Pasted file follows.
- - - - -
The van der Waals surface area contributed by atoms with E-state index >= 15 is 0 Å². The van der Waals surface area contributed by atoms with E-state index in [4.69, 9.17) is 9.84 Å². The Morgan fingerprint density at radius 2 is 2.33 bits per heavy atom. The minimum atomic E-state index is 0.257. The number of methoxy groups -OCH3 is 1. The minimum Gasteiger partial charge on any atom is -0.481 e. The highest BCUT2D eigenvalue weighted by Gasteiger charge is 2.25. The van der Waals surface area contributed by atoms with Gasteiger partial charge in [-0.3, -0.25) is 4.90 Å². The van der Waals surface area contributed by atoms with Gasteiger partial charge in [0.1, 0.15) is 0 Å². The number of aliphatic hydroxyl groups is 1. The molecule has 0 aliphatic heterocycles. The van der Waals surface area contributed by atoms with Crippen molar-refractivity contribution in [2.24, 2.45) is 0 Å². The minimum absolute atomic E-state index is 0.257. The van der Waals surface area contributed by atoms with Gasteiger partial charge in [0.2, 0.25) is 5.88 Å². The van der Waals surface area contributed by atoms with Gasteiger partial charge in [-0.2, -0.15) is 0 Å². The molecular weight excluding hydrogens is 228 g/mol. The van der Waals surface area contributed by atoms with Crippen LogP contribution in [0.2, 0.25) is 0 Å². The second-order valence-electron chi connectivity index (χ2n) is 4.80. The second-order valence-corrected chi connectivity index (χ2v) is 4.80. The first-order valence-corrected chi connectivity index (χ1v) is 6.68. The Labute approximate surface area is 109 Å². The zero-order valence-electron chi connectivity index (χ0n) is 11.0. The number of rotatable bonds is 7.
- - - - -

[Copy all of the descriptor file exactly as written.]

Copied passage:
The van der Waals surface area contributed by atoms with E-state index >= 15 is 0 Å². The van der Waals surface area contributed by atoms with E-state index in [4.69, 9.17) is 9.84 Å². The Morgan fingerprint density at radius 2 is 2.33 bits per heavy atom. The minimum atomic E-state index is 0.257. The number of methoxy groups -OCH3 is 1. The minimum Gasteiger partial charge on any atom is -0.481 e. The highest BCUT2D eigenvalue weighted by Gasteiger charge is 2.25. The van der Waals surface area contributed by atoms with Gasteiger partial charge in [-0.3, -0.25) is 4.90 Å². The van der Waals surface area contributed by atoms with Gasteiger partial charge in [0.1, 0.15) is 0 Å². The number of aliphatic hydroxyl groups is 1. The molecule has 0 aliphatic heterocycles. The van der Waals surface area contributed by atoms with Crippen molar-refractivity contribution in [2.24, 2.45) is 0 Å². The minimum absolute atomic E-state index is 0.257. The van der Waals surface area contributed by atoms with Gasteiger partial charge in [0.2, 0.25) is 5.88 Å². The van der Waals surface area contributed by atoms with Gasteiger partial charge in [-0.2, -0.15) is 0 Å². The molecular weight excluding hydrogens is 228 g/mol. The van der Waals surface area contributed by atoms with Crippen LogP contribution in [0.2, 0.25) is 0 Å². The second-order valence-electron chi connectivity index (χ2n) is 4.80. The second-order valence-corrected chi connectivity index (χ2v) is 4.80. The first-order valence-corrected chi connectivity index (χ1v) is 6.68. The Labute approximate surface area is 109 Å². The zero-order valence-electron chi connectivity index (χ0n) is 11.0. The number of rotatable bonds is 7.